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Overdose emergency

The announcement by state officials Tuesday that 140 Maryland pharmacies will begin stocking a medication that can reverse the effects of heroin overdoses comes at a time when deaths from abuse of the drug are rising throughout the state. Making the overdose antidote Narcan, also known as naloxone, more widely available could help save the lives of hundreds people addicted to opiates and help steer them into treatment and recovery programs. That should be the goal of the new administration that takes office in January, and we're encouraged that Gov.-elect Larry Hogan reiterated his view this week that the upsurge in overdose deaths is an urgent statewide problem that demands a statewide response.

Though Mr. Hogan has yet to announce the specifics of his plan to combat the epidemic, he has called the rise in overdose deaths a public health crisis as well as the "No. 1 problem we have in Maryland with respect to crime." He's also spoken of declaring a "state of emergency" in hopes that he might attract federal funding for more substance abuse treatment programs and public information campaigns. Whatever new initiatives his administration comes up with, he must continue to build on the progress Maryland is making toward achieving its goal of a 20 percent reduction in heroin overdose deaths by the end of 2015.

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That will require, first of all, maintaining Maryland's investment in the treatment and recovery programs it already has and expanding them wherever possible. Maryland has some of the most effective facilities in the country, but there still aren't enough treatment slots for all the people who need them. One of the reasons heroin overdose deaths have been rising in recent years is that prescription painkillers such as Oxycontin and Percocet have become more expensive and harder to obtain as a result of the state's efforts to crack down on use. When people addicted to them turn to cheaper street drugs like heroin, they often don't realize the risks they are taking by injecting impure or adulterated products.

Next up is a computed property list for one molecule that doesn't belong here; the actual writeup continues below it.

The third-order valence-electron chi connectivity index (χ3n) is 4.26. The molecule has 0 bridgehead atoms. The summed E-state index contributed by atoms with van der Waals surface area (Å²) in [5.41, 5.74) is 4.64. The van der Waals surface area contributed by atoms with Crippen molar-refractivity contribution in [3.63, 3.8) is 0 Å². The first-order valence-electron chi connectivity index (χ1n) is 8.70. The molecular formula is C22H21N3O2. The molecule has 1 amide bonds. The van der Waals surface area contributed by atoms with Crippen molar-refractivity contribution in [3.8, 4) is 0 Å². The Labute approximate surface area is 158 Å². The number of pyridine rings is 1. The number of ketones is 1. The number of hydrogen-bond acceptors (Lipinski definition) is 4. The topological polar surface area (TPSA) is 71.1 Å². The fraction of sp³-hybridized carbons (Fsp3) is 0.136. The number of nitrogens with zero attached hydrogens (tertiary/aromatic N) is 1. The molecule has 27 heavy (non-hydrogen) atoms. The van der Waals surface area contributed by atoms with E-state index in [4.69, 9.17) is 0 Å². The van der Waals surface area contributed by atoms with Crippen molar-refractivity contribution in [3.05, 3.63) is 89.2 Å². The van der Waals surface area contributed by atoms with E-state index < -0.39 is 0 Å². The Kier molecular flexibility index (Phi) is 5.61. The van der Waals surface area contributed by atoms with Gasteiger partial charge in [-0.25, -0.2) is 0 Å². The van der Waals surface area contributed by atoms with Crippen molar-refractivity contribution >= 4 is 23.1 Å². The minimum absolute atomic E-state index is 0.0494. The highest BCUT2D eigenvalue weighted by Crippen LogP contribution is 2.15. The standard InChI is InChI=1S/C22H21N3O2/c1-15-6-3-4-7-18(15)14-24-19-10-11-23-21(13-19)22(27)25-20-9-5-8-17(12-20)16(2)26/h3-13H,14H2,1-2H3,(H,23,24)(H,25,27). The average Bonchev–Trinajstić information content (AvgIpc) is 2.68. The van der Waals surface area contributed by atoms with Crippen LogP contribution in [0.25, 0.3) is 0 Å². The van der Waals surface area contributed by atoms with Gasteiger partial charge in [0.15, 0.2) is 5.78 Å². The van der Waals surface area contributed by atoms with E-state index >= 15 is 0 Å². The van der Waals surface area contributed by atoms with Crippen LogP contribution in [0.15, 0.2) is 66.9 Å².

That's why its imperative that health officials continue to promote overdose antidotes like narcan. First-responders in several jurisdictions now routinely are equipped with the medication, and thousands of people have been trained in its use. But Baltimore's police department is still studying the idea of equipping officers with the antidote even though the city still has one of the highest rates of overdose deaths.

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Another initiative that needs to be strengthened is the use of local overdose fatality review teams, which examine every overdose fatality and look for holes in the current drug safety net. They go over each case with treatment providers, first-responders, family members and others to determine what was going on with the victim and whether anything else could have been done to save him or her. Such teams have been successful in Cecil County and Baltimore City, but they need to be scaled to cover the entire state in order to reach their full potential.

The state also needs to expand the prescription drug monitoring program introduced earlier this year, which established a statewide database of prescriptions for opiod painkillers to alert physicians and pharmacists to suspicious purchases. The state health department has proposed expanding the program to require every physician to register and take a course on appropriate opium prescribing so doctors can immediately check for potential abuse online. Meanwhile Maryland must continue a broad public information campaign to educate health professionals to the signs of addiction and to the resources for addicts to get help.

There is no underestimating the value of having the governor highlight the importance of this issue and recognize it for what it is: a problem that affects urban, suburban and rural communities alike. Mr. Hogan has indicated that he will hold a summit on the problem of heroin addiction and put Lt. Gov. Boyd G. Rutherford in charge of a work group to address it. It's also crucial that he select a health secretary who is prepared to make reducing overdose deaths a top priority, as Mayor Stephanie Rawlings-Blake did in the appointment of Dr. Leana Wen as the new Baltimore health commissioner.

Mr. Hogan's appointee could go even further than what the state already is doing, for example, by ordering certain prescription pain medications off the market completely. Some communities have had success in reducing overdoses with what seem like radical solutions — Vancouver, for example, has created so-called "safe injection rooms" where addicts can shoot up in a controlled environment monitored by health professionals. Maryland may not be ready to go that far, but we hope the Hogan administration will be willing to put whatever works on the table to reduce Maryland's rising rates of overdose deaths.

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